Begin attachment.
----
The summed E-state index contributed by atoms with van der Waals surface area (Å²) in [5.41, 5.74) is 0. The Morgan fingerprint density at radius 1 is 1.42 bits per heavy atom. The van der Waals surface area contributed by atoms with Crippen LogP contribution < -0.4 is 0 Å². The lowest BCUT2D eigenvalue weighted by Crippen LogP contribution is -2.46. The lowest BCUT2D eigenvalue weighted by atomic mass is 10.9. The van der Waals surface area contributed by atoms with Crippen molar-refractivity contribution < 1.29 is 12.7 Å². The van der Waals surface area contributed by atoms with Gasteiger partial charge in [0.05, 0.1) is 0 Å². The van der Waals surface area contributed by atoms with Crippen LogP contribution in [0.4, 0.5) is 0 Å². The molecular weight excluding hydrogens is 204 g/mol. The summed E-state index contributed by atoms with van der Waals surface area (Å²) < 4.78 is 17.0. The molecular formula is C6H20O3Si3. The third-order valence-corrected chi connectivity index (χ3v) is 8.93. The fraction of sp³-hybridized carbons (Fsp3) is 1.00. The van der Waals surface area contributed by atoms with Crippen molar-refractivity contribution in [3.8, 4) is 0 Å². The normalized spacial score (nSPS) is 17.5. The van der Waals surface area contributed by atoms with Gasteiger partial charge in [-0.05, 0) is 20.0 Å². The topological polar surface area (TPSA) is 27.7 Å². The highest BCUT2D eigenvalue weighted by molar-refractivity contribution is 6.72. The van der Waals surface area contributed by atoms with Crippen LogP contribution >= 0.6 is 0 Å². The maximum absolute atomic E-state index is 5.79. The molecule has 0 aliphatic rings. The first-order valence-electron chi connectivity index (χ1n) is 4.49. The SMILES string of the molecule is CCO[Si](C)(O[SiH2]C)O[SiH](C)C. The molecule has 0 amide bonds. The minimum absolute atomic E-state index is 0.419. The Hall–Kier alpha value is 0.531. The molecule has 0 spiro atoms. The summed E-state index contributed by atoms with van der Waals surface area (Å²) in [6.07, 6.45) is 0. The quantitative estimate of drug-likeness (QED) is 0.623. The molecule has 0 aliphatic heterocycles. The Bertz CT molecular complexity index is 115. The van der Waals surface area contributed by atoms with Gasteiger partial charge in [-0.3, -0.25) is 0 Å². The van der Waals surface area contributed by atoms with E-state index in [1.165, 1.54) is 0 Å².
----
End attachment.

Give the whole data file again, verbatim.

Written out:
The summed E-state index contributed by atoms with van der Waals surface area (Å²) in [5.41, 5.74) is 0. The Morgan fingerprint density at radius 1 is 1.42 bits per heavy atom. The van der Waals surface area contributed by atoms with Crippen LogP contribution < -0.4 is 0 Å². The lowest BCUT2D eigenvalue weighted by Crippen LogP contribution is -2.46. The lowest BCUT2D eigenvalue weighted by atomic mass is 10.9. The van der Waals surface area contributed by atoms with Crippen molar-refractivity contribution < 1.29 is 12.7 Å². The van der Waals surface area contributed by atoms with Gasteiger partial charge in [0.05, 0.1) is 0 Å². The van der Waals surface area contributed by atoms with Crippen LogP contribution in [0.4, 0.5) is 0 Å². The molecular weight excluding hydrogens is 204 g/mol. The summed E-state index contributed by atoms with van der Waals surface area (Å²) < 4.78 is 17.0. The molecular formula is C6H20O3Si3. The third-order valence-corrected chi connectivity index (χ3v) is 8.93. The fraction of sp³-hybridized carbons (Fsp3) is 1.00. The van der Waals surface area contributed by atoms with Crippen molar-refractivity contribution in [3.8, 4) is 0 Å². The normalized spacial score (nSPS) is 17.5. The van der Waals surface area contributed by atoms with Gasteiger partial charge in [-0.05, 0) is 20.0 Å². The topological polar surface area (TPSA) is 27.7 Å². The highest BCUT2D eigenvalue weighted by molar-refractivity contribution is 6.72. The van der Waals surface area contributed by atoms with Crippen LogP contribution >= 0.6 is 0 Å². The maximum absolute atomic E-state index is 5.79. The molecule has 0 aliphatic rings. The first-order valence-electron chi connectivity index (χ1n) is 4.49. The SMILES string of the molecule is CCO[Si](C)(O[SiH2]C)O[SiH](C)C. The molecule has 0 amide bonds. The minimum absolute atomic E-state index is 0.419. The Hall–Kier alpha value is 0.531. The molecule has 0 spiro atoms. The summed E-state index contributed by atoms with van der Waals surface area (Å²) in [6.07, 6.45) is 0. The quantitative estimate of drug-likeness (QED) is 0.623. The molecule has 0 aliphatic heterocycles. The Bertz CT molecular complexity index is 115. The van der Waals surface area contributed by atoms with Gasteiger partial charge in [-0.3, -0.25) is 0 Å². The van der Waals surface area contributed by atoms with E-state index in [1.165, 1.54) is 0 Å².